Buried beneath the ground for more than 2,000, the skull of an Iron Age woman will go on display in Leeds later this month.
The woman’s remains were found on a patch of land beside A1 near Bramham during a series of archaeological digs which took place between 2007 and 2008.
Aged around 45 or above, she was laid to rest alongside a man, who was aged around 25-35, in the area known as Wattle Syke.
They were buried together in what experts call a double crouched burial, where both bodies were drawn up into the foetal position and placed alongside each other, and both died around the first century AD.
Whilst it’s impossible to say exactly why the pair were buried together, experts say it may well have been because they shared a special relationship or they were related.
Their remains will be part of the thought-provoking new Skeletons: Our Buried Bones exhibition opening at Leeds City Museum on September 22.
A UK-wide touring exhibition from Wellcome Collection and the Museum of London, it will see 12 historic skeletons from Yorkshire and London displayed in Leeds City Museum’s special exhibitions gallery.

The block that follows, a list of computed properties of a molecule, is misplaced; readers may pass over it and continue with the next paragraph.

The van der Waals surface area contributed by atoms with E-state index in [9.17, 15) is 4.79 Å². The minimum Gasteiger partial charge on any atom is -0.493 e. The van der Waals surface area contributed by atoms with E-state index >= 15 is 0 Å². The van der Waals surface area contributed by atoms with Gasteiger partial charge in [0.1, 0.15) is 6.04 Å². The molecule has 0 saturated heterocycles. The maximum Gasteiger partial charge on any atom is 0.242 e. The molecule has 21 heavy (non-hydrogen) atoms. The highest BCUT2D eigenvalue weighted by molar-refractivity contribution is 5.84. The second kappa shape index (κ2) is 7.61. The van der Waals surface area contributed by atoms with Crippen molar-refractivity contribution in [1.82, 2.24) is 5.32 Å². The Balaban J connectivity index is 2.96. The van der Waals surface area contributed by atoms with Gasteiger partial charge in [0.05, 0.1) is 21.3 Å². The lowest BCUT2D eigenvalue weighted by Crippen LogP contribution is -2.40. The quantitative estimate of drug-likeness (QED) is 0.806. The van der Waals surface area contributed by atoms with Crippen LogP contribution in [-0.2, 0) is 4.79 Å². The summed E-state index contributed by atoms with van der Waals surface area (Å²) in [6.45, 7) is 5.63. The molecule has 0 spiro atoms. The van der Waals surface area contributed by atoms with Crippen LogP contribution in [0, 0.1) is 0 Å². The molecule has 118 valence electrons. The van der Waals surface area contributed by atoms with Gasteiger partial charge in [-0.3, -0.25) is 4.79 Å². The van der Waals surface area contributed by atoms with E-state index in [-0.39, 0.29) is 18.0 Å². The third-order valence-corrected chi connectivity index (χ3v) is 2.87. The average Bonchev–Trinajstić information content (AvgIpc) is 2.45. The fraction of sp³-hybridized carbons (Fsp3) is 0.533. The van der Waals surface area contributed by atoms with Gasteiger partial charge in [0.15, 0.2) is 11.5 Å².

Others going on display will include the remains of a soldier discovered in a mass grave near the site of the Battle of Towton, and a Medieval anchoress from the Church of All Saints in Fishergate in York
Councillor Brian Selby, Leeds City Council’s lead member for museums and galleries, said:
“It’s inspiring to see Leeds City Museum welcoming such a bold and captivating exhibition which pushes the boundaries of heritage and culture and helps us to think more about the human stories behind our history.”
Skeletons: Our Buried Bones will be at Leeds City Museum from September 22 2017 until January 7 2018